One of the recent trends to have emerged in Asia’s still nascent private equity industry is a diversification drive from some of the larger industry players.

This is coming out of the US, where the likes of Blackstone, KKR and TPG have all been branching out from pure private equity to multiply their revenue streams. It appears an effort to transform themselves into the BlackRock of private equity.

Blackstone’s earnings, for instance, are now being powered by its real estate business, while it also has a successful hedge fund of funds business.

The thinking is that to grow they need to diversify, and in so doing become less vulnerable during an industry downturn. This has, perhaps, been driven by the difficult fundraising environment post the global financial crisis of 2008-09.

In AsianInvestor’s September magazine edition, an electronic version of which is available on www.asianinvestor.net, we published what we believe to be a list of the 25 most influential people in Asia’s private equity industry.

While this list is subjective, it captures some of the key trends of this region’s maturing PE industry.

Each week, we will publish snippets from the list for our online readers. Last week we profiled Warren Allderige, managing director and CEO of Pacific Harbor Group.

This week we profile Joseph Bae of KKR Asia, a firm that is seeking to branch out into new services such as alternative credit.

Joseph Bae, managing partner, KKR Asia
When KKR arrived in Asia in 2005, marked by the opening of offices in Hong Kong and Tokyo, it was met with curious fascination. While several of its global private equity peers had established footholds in the region, KKR was a newcomer that had not done a single deal in Asia since its founding in 1976.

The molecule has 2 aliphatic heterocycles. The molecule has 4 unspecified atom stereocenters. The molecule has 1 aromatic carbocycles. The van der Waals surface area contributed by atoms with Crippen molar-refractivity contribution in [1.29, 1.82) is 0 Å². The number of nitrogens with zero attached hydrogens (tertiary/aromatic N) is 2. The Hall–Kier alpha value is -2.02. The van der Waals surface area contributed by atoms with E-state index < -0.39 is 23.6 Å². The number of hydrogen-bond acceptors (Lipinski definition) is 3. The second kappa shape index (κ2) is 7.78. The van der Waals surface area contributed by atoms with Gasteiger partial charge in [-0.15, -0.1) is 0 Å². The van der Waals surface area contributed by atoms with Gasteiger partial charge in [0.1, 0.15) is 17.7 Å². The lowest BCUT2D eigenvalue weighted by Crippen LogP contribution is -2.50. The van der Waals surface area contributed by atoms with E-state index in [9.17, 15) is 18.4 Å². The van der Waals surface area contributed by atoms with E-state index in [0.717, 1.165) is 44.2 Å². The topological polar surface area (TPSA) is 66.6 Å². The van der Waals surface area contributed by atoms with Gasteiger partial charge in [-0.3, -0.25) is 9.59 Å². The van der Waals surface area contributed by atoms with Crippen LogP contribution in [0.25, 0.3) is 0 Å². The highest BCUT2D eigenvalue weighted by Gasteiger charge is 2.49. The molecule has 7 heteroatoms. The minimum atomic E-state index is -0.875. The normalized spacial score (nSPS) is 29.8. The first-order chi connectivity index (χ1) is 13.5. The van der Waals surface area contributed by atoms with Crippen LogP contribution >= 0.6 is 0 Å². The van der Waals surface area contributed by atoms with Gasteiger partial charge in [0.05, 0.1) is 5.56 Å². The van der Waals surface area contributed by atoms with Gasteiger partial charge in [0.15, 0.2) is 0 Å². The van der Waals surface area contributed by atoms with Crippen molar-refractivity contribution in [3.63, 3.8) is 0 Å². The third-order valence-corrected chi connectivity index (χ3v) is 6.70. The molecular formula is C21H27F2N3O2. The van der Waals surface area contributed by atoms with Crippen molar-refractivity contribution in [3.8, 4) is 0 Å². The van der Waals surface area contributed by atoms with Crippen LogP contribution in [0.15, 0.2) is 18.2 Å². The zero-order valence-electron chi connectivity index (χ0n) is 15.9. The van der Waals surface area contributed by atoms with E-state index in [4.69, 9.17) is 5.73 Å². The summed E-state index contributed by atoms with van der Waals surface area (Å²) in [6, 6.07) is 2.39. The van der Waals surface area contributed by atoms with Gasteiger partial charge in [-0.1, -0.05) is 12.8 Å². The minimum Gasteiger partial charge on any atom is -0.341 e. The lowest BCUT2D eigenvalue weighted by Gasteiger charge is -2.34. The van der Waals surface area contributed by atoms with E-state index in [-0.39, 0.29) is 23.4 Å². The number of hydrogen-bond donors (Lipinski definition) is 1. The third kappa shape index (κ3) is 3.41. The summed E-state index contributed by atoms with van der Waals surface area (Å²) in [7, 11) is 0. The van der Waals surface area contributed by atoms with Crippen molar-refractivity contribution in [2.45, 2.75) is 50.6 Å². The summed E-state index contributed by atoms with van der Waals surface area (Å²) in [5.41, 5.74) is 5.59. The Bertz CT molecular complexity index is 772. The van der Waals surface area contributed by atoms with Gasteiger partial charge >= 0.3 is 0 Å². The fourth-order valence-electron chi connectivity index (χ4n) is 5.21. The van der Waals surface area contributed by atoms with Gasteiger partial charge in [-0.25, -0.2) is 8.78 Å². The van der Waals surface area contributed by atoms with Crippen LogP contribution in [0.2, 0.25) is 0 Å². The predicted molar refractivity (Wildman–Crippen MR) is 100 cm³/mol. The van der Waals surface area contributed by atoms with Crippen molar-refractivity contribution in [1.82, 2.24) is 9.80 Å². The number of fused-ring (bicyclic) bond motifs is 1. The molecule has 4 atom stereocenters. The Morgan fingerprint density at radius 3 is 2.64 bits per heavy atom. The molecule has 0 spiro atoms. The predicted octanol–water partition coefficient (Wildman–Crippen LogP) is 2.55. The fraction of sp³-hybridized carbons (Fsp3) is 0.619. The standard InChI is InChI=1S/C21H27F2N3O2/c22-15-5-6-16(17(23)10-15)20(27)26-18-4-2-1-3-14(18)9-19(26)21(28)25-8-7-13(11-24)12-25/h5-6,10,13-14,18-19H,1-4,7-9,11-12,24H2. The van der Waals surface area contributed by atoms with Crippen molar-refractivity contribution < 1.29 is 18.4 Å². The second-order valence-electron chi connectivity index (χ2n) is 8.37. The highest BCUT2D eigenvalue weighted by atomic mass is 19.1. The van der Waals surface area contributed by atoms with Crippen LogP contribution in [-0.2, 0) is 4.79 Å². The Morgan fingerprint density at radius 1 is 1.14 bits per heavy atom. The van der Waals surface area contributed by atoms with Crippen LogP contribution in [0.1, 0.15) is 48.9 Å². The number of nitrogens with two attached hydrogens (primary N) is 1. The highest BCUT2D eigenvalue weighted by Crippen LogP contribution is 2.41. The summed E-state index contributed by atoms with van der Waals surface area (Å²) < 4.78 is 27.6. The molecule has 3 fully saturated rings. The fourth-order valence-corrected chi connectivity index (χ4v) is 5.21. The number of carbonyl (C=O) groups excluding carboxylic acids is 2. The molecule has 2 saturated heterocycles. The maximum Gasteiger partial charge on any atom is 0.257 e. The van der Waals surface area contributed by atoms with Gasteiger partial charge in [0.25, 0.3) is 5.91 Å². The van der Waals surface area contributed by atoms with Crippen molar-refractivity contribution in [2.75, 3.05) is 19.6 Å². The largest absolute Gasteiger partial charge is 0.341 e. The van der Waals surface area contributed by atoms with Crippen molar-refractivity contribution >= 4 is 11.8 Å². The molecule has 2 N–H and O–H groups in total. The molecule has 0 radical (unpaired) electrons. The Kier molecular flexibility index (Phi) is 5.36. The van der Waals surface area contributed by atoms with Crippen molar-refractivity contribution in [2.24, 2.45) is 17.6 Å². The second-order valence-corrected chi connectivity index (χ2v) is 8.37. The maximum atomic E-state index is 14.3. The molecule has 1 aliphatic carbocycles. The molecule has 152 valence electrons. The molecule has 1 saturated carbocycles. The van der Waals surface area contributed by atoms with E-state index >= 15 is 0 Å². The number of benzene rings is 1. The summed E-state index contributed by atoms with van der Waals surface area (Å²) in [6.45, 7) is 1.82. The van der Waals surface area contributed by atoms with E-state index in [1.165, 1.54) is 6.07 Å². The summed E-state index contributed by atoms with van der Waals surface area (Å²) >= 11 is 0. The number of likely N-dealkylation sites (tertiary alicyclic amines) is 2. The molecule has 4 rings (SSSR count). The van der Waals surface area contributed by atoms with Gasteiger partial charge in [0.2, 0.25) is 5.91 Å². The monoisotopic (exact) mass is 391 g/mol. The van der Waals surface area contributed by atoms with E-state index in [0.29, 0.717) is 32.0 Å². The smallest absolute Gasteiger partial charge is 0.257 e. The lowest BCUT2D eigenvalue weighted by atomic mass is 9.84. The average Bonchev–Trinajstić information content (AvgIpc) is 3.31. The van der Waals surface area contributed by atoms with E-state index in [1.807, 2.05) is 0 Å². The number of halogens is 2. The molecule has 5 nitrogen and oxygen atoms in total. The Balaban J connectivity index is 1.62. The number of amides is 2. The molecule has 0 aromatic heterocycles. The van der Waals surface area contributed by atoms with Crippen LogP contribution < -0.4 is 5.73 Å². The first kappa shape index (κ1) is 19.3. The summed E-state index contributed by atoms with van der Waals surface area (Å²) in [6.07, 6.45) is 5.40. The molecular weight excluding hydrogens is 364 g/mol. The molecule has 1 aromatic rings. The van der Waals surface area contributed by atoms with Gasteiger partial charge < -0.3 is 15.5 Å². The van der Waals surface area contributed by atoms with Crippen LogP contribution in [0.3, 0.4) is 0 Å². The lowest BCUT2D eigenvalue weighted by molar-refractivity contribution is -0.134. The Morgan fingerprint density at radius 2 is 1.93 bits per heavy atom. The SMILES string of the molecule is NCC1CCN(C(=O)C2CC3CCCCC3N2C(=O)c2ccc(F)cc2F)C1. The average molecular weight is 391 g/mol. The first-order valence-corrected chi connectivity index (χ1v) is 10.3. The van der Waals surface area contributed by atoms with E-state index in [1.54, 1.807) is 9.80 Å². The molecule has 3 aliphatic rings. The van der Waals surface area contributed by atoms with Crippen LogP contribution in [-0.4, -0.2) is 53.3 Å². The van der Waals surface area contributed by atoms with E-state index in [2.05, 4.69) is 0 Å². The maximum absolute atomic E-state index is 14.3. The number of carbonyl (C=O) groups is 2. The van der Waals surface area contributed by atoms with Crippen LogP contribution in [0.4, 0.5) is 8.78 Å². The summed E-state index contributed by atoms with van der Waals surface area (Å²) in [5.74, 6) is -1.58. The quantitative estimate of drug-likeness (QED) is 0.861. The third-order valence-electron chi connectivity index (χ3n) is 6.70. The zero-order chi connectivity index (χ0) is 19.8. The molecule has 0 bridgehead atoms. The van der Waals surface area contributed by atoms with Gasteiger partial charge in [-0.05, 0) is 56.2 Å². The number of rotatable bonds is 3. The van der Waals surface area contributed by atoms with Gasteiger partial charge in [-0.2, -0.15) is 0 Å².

Joseph Bae went on to oversee the firm’s ascension to heavyweight dealmaker status in the Asia. It has invested more than $5.5 billion in PE deals in 30 companies across the region over the past eight years.

A Korean-American, Bae has led the firm’s regional expansion to seven offices, appointing native citizens as country heads. The strategy helped KKR to gain insights quickly and strike business partnerships in each country.

Bae also played a central role in its latest feat: raising $6 billion for KKR Asian Fund II, which stands as the biggest pan-Asia PE vehicle to date. Its predecessor, which closed in 2008 at $908 million, had a net IRR of 13.5% as at end-December 2012, according to US fund Calpers.

Having completed fundraising for it latest Asian fund, the next steps will be to “step up our presence in core and emerging markets, going beyond traditional PE by branching out into services, such as alternative credit”, says Bae. Diversifying will give KKR flexibility in generating deals with corporations and family businesses. Bae’s legacy may extend beyond Asia, as he is regarded as a potential successor to KKR founding partners Henry Kravis and George Roberts.